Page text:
Today we have a “just for fun” post. In the world of DJing, the good old Technics 1200s are the iconic standard for vinyl DJs… a fact that is unlikely to change. You’re probably familiar with some of the alternatives: the Numark TTX, the Stanton STR8-150… and so on.
But the world is filled with vinyl lovers. And not only that, but there’s also a lot of people who are in love with turntables themselves. Some of the designs that people have come up with are fairly unique, to say the least.
Let’s have a look at 8 of some of the more rare or eclectic record players that are out there.
Note: I have tried to appropriately credit the sources of these photos. If anyone has a problem with their use, feel free to contact me and I will gladly take them down. Thanks!
Teenage Engineering’s Styrofoam Turntable
Link: Teenage Engineering
This fascinating turntable was made entirely out of high-density styrofoam. I mean, every main piece, not just the outer shell. Even the tonearm is styrofoam.
This super lightweight unit is fully functional. It operates at 33 or 45 RPM (with a fine-tuning adjustment knob), a USB slot for transferring tunes to the computer, and an RCA and 3.5mm headphones jack.
Unfortunately, only one (the prototype you see here) was built and I haven’t been able to confirm any statements saying it would go to actual production… making this a truly unique player for someone’s media made out of much heavier material.
Joel Scilley’s Handmade Wooden Turntables
Amongst other stereo gear, Audiowood creates turntables out of wood. But not just any regular old turntables… these are works of art. In fact, they have been featured in the pages of over 20 major magazines, as well as heaps of other tech and sound related publications and blogs.
A cool fact about these tables is that, aside from a handful of retailers scattered about the world, they sell them online exclusively via Etsy.
The Townshend Audio Rock 7 Turntable
Link: Townshend Audio
The Rock 7 is a $3000 turntable geared towards audiophiles. It focuses especially on reducing noise introduced from external influences.
In particular, it has one interesting unique feature… a front-end damping “trough” which secures the needle-end of the tonearm. This greatly diminishes vibrations and allows for some of the cleanest sound ever to be played off a record. This concept makes so much sense, I’m surprised to have not seen it before on cheaper record players.
Fabien Clerc’s Fully Ceramic Turntables
Link: Fabien Clerc
This set of tables and a mixer, collectively referred to as “Back in the Good Old Days”, was created by artist Fabien Clerc out of Geneva.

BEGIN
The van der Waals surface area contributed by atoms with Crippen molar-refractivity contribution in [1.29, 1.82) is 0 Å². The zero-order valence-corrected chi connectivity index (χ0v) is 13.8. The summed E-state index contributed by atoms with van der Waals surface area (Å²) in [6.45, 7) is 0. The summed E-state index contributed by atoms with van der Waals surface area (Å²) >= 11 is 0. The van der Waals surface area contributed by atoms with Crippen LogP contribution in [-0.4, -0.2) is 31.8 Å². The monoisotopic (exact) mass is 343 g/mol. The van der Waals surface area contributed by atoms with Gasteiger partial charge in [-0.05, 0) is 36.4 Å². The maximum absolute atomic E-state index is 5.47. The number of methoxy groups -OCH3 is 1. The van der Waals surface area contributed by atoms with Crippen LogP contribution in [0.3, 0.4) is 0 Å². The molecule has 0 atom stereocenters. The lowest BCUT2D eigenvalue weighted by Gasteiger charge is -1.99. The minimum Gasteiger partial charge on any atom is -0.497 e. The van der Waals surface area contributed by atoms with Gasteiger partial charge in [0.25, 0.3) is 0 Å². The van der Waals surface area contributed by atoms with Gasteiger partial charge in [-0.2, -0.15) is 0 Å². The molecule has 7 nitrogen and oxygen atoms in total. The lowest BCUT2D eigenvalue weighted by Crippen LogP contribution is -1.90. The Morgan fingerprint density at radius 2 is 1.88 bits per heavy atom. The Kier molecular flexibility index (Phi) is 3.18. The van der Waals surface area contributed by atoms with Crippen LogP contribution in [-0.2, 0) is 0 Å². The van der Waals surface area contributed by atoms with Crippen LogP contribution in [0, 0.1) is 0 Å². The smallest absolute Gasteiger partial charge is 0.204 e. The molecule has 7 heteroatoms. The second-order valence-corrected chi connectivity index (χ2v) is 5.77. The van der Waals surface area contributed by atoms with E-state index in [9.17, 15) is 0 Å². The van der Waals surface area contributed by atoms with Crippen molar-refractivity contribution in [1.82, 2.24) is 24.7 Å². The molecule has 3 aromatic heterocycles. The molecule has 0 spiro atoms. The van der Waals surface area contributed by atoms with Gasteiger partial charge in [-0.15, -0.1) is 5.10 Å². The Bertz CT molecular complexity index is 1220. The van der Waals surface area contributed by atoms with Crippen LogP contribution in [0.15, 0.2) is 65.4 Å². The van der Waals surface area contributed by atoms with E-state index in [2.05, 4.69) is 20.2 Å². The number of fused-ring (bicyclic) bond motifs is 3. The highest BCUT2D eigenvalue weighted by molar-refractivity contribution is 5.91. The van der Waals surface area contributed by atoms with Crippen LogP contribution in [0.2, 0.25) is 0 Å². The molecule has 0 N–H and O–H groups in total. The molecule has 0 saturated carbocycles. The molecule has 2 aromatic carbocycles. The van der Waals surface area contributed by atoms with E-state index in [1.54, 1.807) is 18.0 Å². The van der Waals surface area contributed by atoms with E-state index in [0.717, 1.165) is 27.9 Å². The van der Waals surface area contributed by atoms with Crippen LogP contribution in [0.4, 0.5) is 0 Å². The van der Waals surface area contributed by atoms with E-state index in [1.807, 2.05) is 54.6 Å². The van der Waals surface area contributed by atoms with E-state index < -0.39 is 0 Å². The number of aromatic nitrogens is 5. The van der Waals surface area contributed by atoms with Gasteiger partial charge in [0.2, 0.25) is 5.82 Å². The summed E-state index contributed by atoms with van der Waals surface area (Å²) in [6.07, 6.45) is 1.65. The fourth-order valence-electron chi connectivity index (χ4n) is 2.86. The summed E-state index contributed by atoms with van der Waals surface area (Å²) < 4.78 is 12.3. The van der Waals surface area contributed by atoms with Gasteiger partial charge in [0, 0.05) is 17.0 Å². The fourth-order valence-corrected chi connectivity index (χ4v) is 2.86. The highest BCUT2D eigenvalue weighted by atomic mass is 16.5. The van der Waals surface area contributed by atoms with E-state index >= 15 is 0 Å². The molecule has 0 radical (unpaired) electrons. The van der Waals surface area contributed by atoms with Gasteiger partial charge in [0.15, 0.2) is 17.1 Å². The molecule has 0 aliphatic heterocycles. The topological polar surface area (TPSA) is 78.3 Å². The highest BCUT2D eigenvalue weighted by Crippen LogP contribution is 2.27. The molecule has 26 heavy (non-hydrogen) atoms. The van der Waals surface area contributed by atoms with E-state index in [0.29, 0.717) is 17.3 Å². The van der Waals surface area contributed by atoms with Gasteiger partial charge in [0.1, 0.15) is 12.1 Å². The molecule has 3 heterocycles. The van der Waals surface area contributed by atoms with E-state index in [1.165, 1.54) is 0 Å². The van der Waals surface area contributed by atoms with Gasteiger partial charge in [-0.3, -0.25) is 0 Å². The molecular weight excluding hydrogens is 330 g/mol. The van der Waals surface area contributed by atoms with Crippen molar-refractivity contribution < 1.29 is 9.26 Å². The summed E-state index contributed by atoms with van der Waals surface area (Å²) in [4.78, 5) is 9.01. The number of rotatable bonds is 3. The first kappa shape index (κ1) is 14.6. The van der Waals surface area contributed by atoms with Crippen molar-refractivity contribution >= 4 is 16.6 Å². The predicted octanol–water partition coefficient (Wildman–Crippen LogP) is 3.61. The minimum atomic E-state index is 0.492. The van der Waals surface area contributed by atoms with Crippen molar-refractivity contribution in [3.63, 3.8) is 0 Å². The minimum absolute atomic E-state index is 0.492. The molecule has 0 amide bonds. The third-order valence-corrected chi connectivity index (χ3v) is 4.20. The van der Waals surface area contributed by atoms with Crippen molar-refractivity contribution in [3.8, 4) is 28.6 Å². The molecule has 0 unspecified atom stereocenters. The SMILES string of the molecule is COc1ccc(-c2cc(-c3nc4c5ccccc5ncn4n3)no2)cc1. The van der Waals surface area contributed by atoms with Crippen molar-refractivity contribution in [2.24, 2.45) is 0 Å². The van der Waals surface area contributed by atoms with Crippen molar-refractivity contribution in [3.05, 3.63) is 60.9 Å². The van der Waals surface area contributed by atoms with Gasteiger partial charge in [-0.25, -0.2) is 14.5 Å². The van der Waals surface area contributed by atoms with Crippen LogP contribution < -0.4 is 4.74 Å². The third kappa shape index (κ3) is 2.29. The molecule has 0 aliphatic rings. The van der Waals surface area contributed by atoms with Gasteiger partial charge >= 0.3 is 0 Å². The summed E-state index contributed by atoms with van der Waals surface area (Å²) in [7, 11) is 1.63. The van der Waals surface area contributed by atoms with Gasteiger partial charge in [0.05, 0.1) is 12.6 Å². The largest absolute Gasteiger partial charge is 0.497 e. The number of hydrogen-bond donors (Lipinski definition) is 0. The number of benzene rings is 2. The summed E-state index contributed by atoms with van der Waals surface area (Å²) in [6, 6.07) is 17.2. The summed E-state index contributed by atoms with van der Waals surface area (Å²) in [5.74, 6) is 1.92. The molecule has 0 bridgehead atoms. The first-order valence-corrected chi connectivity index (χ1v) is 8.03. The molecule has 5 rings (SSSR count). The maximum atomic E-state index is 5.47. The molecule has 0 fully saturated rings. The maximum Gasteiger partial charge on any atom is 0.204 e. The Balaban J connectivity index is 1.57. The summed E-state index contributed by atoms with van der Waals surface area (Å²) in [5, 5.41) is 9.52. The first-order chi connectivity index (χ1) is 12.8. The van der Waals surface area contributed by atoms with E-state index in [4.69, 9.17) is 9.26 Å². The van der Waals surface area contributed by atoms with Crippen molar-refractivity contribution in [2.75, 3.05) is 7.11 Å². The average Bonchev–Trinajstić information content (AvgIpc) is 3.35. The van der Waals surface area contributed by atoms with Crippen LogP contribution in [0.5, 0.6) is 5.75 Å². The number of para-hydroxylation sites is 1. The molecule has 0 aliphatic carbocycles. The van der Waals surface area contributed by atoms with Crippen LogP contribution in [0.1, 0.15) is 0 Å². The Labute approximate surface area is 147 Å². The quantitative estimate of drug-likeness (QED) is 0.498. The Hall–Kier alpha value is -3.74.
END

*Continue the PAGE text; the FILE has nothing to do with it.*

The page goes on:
Talk about unique! These are the only set that exist… don’t expect these to turn up at Guitar Center. Obviously these are meant to be more of an art piece than a DJ setup, but the entire rig is said to be fully functional.
The installation is made up entirely of decorated and glazed earthenware and was shown at an exhibition which investigated the idea of luxury.
Galibier Design’s Stelvio-II Turntable
Link: Galibier Design
Galibier has taken a fairly modular approach to their Stelvio-II. Several of the pieces are free-standing, such as the tonearm module and drive system.
The big standout feature of this turntable is the inclusion of dual tonearms. That’s right… this is two record players in one. Why anyone would want this is beyond me, but there it is.
What do you pay for this feature set? A mere $35k.
Goldmund’s Reference II Turntable
The list of specifications is impressive, at least from the perspective of a wordsmith: “liquid nitrogen-rectified belt,” a “revolutionary patented spherical insert”, a “ball-circulation linear carrier,” “mecasyl-lubed ball bearings,” and the list goes on.
A little out of your price range? Me too. No big deal… only 25 of these will ever be made anyway.
Michell Engineering’s Syncro Turntable
This glass-based turntable was designed by Michell Engineering in the early 80s. This transparent wax machine features an inverted-pendulum design and even had a glass platter. It was considered to be an entry-level product.
I found one of these that recently sold on eBay for $800. Honestly… not too bad. I kinda want one! Not very useful for DJing, but would look neat in the living room.
AV Design Haus’ Dereneville VPM 2010-1 Turntable
You knew it had to be coming… here is the big daddy. The most expensive turntable I’ve found to date… which is enough in itself to make it unique.
Since you’re probably dying to know, the magic number is 650. As in $650,000.
So what does all that coin buy you? According to AV Design Haus (translated from German):
Heavy, solid Corian chassis (60 kg), standing on air suspension feet.
Toe angle measurement by laser, Tangential linear unit with a stepper motor.
Belt drive with two frequency-controlled motors Tern EBM-Pabst.
Speed measurement using a pulse ring with 24,000 pulses per revolution.
Plate mass: 20.5 kg ball bearings, worn by Neodyn magnetic disks.
Effective shielding due to large mu-metal layers in the dish.
Scanner-camera to the empty groove recognition, track selection via touch screen.
Gimballed special tone-arm, length and height.
Integrated digital scale at the parking position of the pick.
Balanced XLR audio output. Video output S-Video / BNC
2 built-in microprocessor controls, touch screen remote control.
Ethernet connection for easy software updates and remote diagnostics.
All parameters, such as system operating hour coverage, speeds and much more,are always available on the touchscreen.
Integrated high-resolution Miniature camera to observe the sampling system during playback.
Pretty cool, if overpriced, stuff. But hey, if you’re looking for a turntable with a built-in microscope, this Dereneville certainly fits the bill!
So, there you have it… some of the rarest and most unique turntables out there. Let me know if you enjoyed this post in the comments below… there are plenty of other unique designs out there to explore!